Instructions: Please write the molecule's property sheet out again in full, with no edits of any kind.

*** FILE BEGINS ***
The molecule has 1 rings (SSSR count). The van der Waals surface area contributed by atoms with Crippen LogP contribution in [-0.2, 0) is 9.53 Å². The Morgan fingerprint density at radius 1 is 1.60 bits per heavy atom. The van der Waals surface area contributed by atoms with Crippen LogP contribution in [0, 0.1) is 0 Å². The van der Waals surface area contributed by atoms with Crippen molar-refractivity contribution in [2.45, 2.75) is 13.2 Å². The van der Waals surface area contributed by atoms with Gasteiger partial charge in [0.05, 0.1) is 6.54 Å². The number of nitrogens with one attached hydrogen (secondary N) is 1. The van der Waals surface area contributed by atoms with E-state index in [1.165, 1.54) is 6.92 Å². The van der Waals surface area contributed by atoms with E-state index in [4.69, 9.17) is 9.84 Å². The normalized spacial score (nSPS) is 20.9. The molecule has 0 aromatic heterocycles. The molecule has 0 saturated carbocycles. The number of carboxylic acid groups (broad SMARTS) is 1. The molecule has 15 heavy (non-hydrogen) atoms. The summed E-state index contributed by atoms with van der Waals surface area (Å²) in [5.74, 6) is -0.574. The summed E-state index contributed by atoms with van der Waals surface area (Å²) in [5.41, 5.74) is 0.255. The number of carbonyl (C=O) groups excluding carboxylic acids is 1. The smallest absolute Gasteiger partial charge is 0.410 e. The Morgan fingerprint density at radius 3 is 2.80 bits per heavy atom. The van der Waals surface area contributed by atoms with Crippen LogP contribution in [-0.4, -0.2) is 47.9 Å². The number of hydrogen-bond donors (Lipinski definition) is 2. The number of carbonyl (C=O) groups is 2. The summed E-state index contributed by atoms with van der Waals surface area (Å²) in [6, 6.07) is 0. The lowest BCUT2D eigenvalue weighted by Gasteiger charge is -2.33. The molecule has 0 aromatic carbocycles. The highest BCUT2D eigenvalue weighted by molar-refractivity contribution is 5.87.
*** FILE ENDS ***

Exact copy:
The molecule has 1 rings (SSSR count). The van der Waals surface area contributed by atoms with Crippen LogP contribution in [-0.2, 0) is 9.53 Å². The Morgan fingerprint density at radius 1 is 1.60 bits per heavy atom. The van der Waals surface area contributed by atoms with Crippen LogP contribution in [0, 0.1) is 0 Å². The van der Waals surface area contributed by atoms with Crippen molar-refractivity contribution in [2.45, 2.75) is 13.2 Å². The van der Waals surface area contributed by atoms with Gasteiger partial charge in [0.05, 0.1) is 6.54 Å². The number of nitrogens with one attached hydrogen (secondary N) is 1. The van der Waals surface area contributed by atoms with E-state index in [1.165, 1.54) is 6.92 Å². The van der Waals surface area contributed by atoms with E-state index in [4.69, 9.17) is 9.84 Å². The normalized spacial score (nSPS) is 20.9. The molecule has 0 aromatic heterocycles. The molecule has 0 saturated carbocycles. The number of carboxylic acid groups (broad SMARTS) is 1. The molecule has 15 heavy (non-hydrogen) atoms. The summed E-state index contributed by atoms with van der Waals surface area (Å²) in [5.74, 6) is -0.574. The summed E-state index contributed by atoms with van der Waals surface area (Å²) in [5.41, 5.74) is 0.255. The number of carbonyl (C=O) groups excluding carboxylic acids is 1. The smallest absolute Gasteiger partial charge is 0.410 e. The Morgan fingerprint density at radius 3 is 2.80 bits per heavy atom. The van der Waals surface area contributed by atoms with Crippen LogP contribution in [-0.4, -0.2) is 47.9 Å². The number of hydrogen-bond donors (Lipinski definition) is 2. The number of carbonyl (C=O) groups is 2. The summed E-state index contributed by atoms with van der Waals surface area (Å²) in [6, 6.07) is 0. The lowest BCUT2D eigenvalue weighted by Gasteiger charge is -2.33. The molecule has 0 aromatic carbocycles. The highest BCUT2D eigenvalue weighted by molar-refractivity contribution is 5.87.